Goodbye to Stephen Jay Gould

The popular vision of scientists as wise, well read, erudite, Renaissance men is largely a throw back to the nineteenth century, at least as portrayed in the movies. The truth is that most scientists have narrow fields of expertise. Many scientific disciplines are so academically demanding and time consuming, scientists generally have time for little else than the study of their fields. The scientist with a deep knowledge and appreciation of history and literature is rare. Rarer still is a scientist who can speak and write eloquently for the lay audience about topics as disparate as the Flamingo’s Smile, Leonardo’s Mountain of Clams and the Diet of Worms, or Crossing Over Where Art and Science Meet. Harvard paleontologist Stephan Jay Gould, who recently succumbed to a rare cancer, was just such a scientist.

Although his primary expertise was in West Indian snails, Gould became an important voice in many national debates. Gould was blessed with the dual gifts of raising the level of the discussion and of reducing the temperature of discourse. The 1981 book, The Mismeasure of Man proved to be an important cautionary tail. In the book, Gould warned of the inherent difficulty and aborted efforts in classifying human intelligence with a single numerical measure, the so-called Intelligence Quotient, IQ. There is still considerable controversy about measures of intelligence and the final chapter has not yet been written. In 1994, when Richard Hernstein and Charles Murray, published The Bell Curve suggesting correlations between race and measures of intelligence, Gould was a voice of calm and studied critique. However, Gould’s most important contribution in this debate was to explain how even well-meaning and honest scientists can inadvertently bend interpretation of the data to fit preconceived notions and prejudices. It is not that science cannot be neutral; it is just that scientists must be vigilant to maintain objectivity.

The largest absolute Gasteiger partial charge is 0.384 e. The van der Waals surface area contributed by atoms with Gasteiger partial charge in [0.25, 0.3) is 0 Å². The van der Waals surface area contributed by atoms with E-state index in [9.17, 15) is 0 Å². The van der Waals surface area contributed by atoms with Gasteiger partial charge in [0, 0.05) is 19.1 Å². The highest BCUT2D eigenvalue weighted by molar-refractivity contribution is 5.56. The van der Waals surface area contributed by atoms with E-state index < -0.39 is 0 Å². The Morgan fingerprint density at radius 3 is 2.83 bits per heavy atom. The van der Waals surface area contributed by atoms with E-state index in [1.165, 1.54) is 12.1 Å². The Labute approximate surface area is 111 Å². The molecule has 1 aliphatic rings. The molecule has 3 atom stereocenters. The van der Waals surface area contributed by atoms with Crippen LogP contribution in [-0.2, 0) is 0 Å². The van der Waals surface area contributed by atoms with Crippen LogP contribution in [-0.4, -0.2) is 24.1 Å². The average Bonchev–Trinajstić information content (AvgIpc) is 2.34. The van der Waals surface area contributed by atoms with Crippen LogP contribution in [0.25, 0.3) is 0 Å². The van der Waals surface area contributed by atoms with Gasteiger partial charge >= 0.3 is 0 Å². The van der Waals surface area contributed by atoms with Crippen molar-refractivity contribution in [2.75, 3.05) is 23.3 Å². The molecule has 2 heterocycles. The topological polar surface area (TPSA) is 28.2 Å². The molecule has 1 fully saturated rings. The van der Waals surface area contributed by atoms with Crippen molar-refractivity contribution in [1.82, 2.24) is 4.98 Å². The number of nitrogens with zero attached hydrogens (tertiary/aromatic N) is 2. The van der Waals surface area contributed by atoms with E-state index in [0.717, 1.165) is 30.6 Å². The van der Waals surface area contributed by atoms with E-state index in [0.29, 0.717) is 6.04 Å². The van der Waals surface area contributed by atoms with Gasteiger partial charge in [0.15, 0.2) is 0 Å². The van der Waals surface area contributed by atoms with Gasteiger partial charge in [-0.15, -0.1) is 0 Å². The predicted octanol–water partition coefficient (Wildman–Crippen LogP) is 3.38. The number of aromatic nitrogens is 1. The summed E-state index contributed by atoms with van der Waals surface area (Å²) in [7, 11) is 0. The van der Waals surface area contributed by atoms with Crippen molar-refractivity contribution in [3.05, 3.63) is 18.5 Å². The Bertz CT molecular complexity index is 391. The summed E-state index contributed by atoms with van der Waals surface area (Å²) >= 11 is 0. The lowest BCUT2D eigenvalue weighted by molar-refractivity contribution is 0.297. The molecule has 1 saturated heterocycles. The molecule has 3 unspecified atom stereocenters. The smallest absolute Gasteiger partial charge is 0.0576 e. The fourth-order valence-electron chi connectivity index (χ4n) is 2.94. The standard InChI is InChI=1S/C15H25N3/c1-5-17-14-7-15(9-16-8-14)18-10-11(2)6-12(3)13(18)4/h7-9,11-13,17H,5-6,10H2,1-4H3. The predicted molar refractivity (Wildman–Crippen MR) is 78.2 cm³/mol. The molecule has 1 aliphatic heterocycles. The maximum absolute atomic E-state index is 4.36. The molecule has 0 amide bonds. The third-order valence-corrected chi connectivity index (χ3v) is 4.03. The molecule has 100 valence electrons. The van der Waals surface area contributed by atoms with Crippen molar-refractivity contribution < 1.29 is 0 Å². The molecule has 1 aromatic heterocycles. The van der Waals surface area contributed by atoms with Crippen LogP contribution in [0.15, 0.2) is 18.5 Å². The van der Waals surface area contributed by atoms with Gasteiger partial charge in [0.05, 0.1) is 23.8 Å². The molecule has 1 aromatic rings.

Gould had his flaws. His politics were left of center and worst yet he was a life-long New York Yankees fan. Yet, these could be overlooked in light of his persistent honesty in pursuit of the truth.

Gould has always been something of an agnostic with respect to religion, but has never carried an anti-religious chip on his shoulder like other scientists in the manner of Carl Sagan. Indeed, later in life in his book, Rock of Ages, Science and Religion in the Fullness of Life, Gould seemed to reach a permanent accommodation with religion arguing that religion and science address different human needs and realms. Gould asserted the Principle of NOMA, Non-Overlapping Magisteria. Specifically:

“[the] magisterium of science covers the empirical realm: what the universe is made of (fact) and why does it work this way (theory). The magisterium of religion extends over questions of ultimate meaning and moral value.”

Nonetheless, Gould’s field is evolutionary biology and it is here that he has been most vocal. He was one of the first to recognize that biological evolution may not proceed at a slow regular pace, but proceed in fits and spurts as species respond to dramatic changes in the environment in a process known as “punctuated equilibrium.” For example, after an asteroid impact, species may quickly change until a new equilibrium is reached.

Recently, Gould has argued that biological evolution is not directed and evolution does not necessarily imply progress. Evolution is popularly portrayed as a progression from simplicity to complexity, culminating in humans. If you measure evolutionary success by ubiquity, Gould argues, bacteria are the evolutionary success story, not humans. Humans are a recent evolutionary development, whereas bacteria have existed for hundreds of millions of years and will likely outlast humans. There is no inherent reason why humans were an inevitable development. A few environmental changes here or there, fewer or more asteroid impacts, and humans would not exist now.

To some, Gould’s argument diminishes the dignity of humans by portraying them as mere evolutionary accidents. If, indeed, the emergence of an intelligence conscious enough to consider its place in the universe is a rare random event that would seem to make its development even more precious. If, in the enormous universe, conscious intelligence is not inevitable, if four billion years of development on Earth does not guarantee a sentient and self-aware species, it seems like an awful waste of time and space.

If humans are an unlikely accident, then any single human is far rarer. Given the 23 genes donated by each parent, over 8 million genetically different children could result from any set of parents. In one such accident in 1941, Stephen Jay Gould was born and we have all been the better for this rare conjunction of genetic material. We are all diminished by the all too early loss of his voice.

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